It worries Janice Folk-Dawson when the veteran union leader sees hate posters popping up on university campuses and far-right supremacist groups showing up in her community.
“It’s frightening to see small towns becoming the targets of hate groups,” said the president of the Guelph and District Labour Council. “Fascism started in small towns and the education system. We need to address the rise of the right and bust the myths they spread.”
Earlier this year, the 62-year-old, who is of Russian and Irish descent, enrolled in a workshop held by the Migrant Rights Network, a national anti-racism alliance that aims to help communities stand up against racism and the far right in the run-up to the federal election, when immigration and refugees are expected to be a wedge issue.
Formed last December to put migrant issues on the agenda for the Oct. 21 election, the alliance began canvassing migrant groups about the issues they were most concerned about. Almost everyone cited their fear of rising racism and xenophobia in Canada and asked for assistance in pushing back against the spread of far-right ideologies.
The alliance spent months developing training materials including a video and a tool kit, and since April has delivered more than 50 workshops training hundreds of volunteers — affiliated with unions, charities and community groups — from Squamish, B.C. to St. John’s, Nfld. The aim is to have them reach out to their local communities and have conversations with family, friends and colleagues about immigration and refugee issues, armed with the facts on policies to counter myths fuelled by propaganda.
The network has organized rallies across the country, including a number on Labour Day, and begun monitoring candidates’ campaign rhetoric and calling out those they feel are misinforming the public with racist and anti-immigrant comments.
A newsletter will be distributed to people who sign up to support the alliance’s work to keep them informed on issues and concerns raised during the campaign.
Karen Cocq, the alliance’s education co-ordinator, said political parties and politicians, to consolidate their support base, often draw attention away from their own policy failures and point fingers at “the others,” such as migrants.
Instead of blaming migrants for straining government services and pushing down wages, said Cocq, people should be asking politicians why they cut budgets and fail to properly protect workers with decent wages.
“We understand people are anxious about their future, about the economy and try to make sense of the problems they face. We want to focus on this climate of anxiety that allows scapegoating in our society,” said Cocq. “We try to provide everyday folks the tools they need to understand what’s going on and not get fooled by those who use racism to divide us.”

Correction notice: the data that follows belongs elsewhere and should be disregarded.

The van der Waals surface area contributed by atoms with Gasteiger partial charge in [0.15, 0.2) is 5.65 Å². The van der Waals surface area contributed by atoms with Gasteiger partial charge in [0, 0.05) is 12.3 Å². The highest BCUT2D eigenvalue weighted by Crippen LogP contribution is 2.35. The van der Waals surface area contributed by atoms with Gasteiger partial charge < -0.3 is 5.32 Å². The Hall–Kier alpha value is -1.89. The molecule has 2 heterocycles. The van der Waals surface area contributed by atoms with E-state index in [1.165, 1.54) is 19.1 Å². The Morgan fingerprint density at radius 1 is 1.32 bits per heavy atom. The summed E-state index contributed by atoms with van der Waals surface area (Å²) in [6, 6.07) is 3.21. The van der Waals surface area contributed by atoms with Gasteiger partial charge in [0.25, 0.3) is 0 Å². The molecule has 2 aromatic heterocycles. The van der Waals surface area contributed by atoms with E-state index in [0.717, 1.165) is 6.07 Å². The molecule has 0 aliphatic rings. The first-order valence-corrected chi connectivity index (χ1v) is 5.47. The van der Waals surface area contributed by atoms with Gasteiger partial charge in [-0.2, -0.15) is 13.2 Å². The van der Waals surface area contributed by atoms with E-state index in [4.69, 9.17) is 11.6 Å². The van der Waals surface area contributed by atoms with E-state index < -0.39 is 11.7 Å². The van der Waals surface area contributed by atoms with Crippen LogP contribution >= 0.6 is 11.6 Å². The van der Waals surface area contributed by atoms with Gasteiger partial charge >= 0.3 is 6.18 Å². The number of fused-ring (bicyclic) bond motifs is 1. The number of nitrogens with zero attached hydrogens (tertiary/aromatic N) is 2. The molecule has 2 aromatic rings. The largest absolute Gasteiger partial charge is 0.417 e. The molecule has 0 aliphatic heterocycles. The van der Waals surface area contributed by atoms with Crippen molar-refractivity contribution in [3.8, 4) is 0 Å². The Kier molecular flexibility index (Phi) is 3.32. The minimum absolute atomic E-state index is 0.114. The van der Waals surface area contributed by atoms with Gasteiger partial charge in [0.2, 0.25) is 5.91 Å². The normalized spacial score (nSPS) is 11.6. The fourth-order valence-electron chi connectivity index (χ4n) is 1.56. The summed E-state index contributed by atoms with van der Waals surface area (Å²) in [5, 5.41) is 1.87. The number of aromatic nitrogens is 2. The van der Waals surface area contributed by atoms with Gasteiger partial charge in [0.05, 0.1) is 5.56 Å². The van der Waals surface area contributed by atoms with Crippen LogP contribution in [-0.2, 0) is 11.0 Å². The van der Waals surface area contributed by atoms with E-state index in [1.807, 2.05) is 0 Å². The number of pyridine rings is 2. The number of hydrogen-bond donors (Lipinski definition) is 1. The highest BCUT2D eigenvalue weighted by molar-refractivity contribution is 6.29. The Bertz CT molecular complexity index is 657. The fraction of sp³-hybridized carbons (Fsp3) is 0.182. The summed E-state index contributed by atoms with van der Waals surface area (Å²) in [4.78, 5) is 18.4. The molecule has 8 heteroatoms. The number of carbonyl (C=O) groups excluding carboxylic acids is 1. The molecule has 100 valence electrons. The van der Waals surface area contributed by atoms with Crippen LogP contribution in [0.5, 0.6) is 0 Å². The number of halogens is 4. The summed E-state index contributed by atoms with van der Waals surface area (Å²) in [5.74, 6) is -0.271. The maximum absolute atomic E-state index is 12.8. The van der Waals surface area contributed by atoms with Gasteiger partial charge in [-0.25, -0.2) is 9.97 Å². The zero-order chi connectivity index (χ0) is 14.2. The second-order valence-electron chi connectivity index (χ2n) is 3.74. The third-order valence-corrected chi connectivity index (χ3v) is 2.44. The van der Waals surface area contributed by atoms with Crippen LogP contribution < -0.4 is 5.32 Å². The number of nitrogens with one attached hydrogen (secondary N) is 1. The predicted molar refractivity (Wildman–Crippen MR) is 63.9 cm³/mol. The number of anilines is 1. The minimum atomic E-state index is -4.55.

Ottawa climate activist Katie Rae Perfitt of Our Time, a campaign that engages young people to push for a New Green Deal in the upcoming election, said her volunteers often hear Canadians raising issues about migration when they are canvassing about climate change.
Born and raised in a farming community in the Ottawa Valley, Perfitt said far-right groups exploit the fears of people who worry for the future of their children, about jobs being taken away and migrants being a drain on existing government services and the health-care system. When she heard about the workshop put on by the Migrant Rights Network earlier this summer, she jumped at the opportunity.
Recently, she was canvassing on Sparks St., a pedestrian mall in downtown Ottawa, when she struck up a conversation with an older man about climate change and the chat quickly turned to the influx of asylum seekers in Canada via the United States land border over the last two years.
“We really clicked talking about climate change and the political action needed. It caught me off guard when he started talking about what he thought of the people who crossed the border,” recalled the 32-year-old. “I realized I had to pull out my migrant tool box.”
Perfitt started asking the man about his source of information and presenting him with the facts that refugees have the legal right to seek asylum here, and trying to calm his fear that Canada has lost control of its border.
“We did not agree 100 per cent, but we were able to centre our values, have a conversation and push back some of that fear,” she said.
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Folk-Dawson said these conversations can be hard because it’s much easier for people to point at someone else for causing their miseries. Over the summer, she has used her own labour movement network to raise awareness of migrant issues and far-right rhetoric.
“A debate of facts is not a debate of opinions. We try to help people work through their feelings and experience to alleviate their fear. It can be uncomfortable and confrontational,” said Folk-Dawson, adding that even union supporters are susceptible to the myths that migrants are stealing jobs and pushing down wages.
In June, she was handing out flyers at the University of Guelph when a businessman in his 60s started complaining to her that border-crossing asylum seekers were queue-jumpers and immigrants were straining the health-care system. She explained to him that those refugees really have no queue to jump because they are ineligible for any immigration program and that migrants do contribute to Canada’s tax base but often have limited access to government services.
“At the end, the man said he would go back and have the same conversation with others. That’s one person we changed,” said Folk-Dawson gleefully. “We have to get to them before some other folks get to them first.”